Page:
Almost anyone can be a councillor and it’s very important that a range of different people are elected to represent different communities.

Local government needs more councillors who are under 40, female, disabled, LGBTQ+ and Black or Asian or from other minority groups and from a range of beliefs, cultures and personal circumstances. In short, more councillors who are as diverse as the communities they represent. The Welsh Local Government Association is working with Councils to introduce a range of ambitious actions and commitments intended to spur change and promote diversity in democracy. These include encouraging all political parties to commit to proactively improving diversity, supporting the use of voluntary quotas, and encouraging all councils to sign up to a 'Diversity Councils' declaration, to demonstrate a clear, public commitment.

Disabled candidates are entitled to funding to help with any additional costs associated with their impairment which could be a barrier to them standing as a councillor. More information about claiming from the Access to Elected Office Fund here. Councillors can be working part or full time, unemployed or in education.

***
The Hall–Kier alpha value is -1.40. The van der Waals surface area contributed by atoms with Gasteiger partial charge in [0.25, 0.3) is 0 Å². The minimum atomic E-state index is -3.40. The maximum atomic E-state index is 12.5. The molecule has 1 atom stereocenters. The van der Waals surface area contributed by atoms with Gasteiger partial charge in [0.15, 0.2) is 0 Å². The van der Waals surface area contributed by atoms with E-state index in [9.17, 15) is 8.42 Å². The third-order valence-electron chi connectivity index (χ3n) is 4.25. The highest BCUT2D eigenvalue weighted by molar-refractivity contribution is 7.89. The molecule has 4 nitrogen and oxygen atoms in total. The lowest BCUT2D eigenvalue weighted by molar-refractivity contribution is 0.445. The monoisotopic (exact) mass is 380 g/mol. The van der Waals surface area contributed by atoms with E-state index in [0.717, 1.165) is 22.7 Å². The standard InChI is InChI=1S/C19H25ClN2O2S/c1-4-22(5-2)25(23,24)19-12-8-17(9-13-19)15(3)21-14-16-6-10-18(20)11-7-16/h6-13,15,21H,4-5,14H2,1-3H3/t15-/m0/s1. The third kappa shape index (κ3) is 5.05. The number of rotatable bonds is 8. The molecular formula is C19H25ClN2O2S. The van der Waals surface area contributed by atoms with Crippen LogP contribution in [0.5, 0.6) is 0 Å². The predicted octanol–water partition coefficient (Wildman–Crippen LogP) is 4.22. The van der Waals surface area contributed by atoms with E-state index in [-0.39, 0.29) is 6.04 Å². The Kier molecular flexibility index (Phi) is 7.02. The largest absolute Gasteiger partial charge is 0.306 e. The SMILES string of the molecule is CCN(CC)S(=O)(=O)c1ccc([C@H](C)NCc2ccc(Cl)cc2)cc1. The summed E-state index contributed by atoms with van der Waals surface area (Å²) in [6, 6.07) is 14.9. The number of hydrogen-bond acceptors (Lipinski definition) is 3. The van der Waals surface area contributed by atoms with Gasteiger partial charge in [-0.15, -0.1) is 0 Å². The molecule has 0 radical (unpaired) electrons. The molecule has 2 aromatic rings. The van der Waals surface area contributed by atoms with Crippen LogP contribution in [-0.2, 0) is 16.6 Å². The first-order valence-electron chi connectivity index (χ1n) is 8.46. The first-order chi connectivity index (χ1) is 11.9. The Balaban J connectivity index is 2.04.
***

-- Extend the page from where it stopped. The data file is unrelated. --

The Local Government and Elections (Wales) Act 2021 has changed the rules to reduce barriers to individuals standing as a councillor:

  • It allows council employees (other than those holding politically restricted posts) to stand for election. They would not need to resign their paid employment with the council to do this.
  • It enables the executive (the Cabinet) to appoint members as assistants to the executive and facilitates job-sharing for executive leaders and executive members.
  • The entitlement of Councillors to family absence has been updated, bringing them in line with updated UK employment law.
  • It introduced legislation to make permanent the provision for remote council meetings, following its successful adoption during the pandemic.

           

Apart from the local elections which take place every 5 years, if a position becomes vacant, due to for example the death of a serving councillor, councils may hold by-elections. The process for a by-election is the same as for national elections, so an election will be announced for the vacant seat and you should submit your signed nomination form to the deadline specified on the Notice of Election.

For more information about how to become a councillor in your local Council, please visit the websites below:

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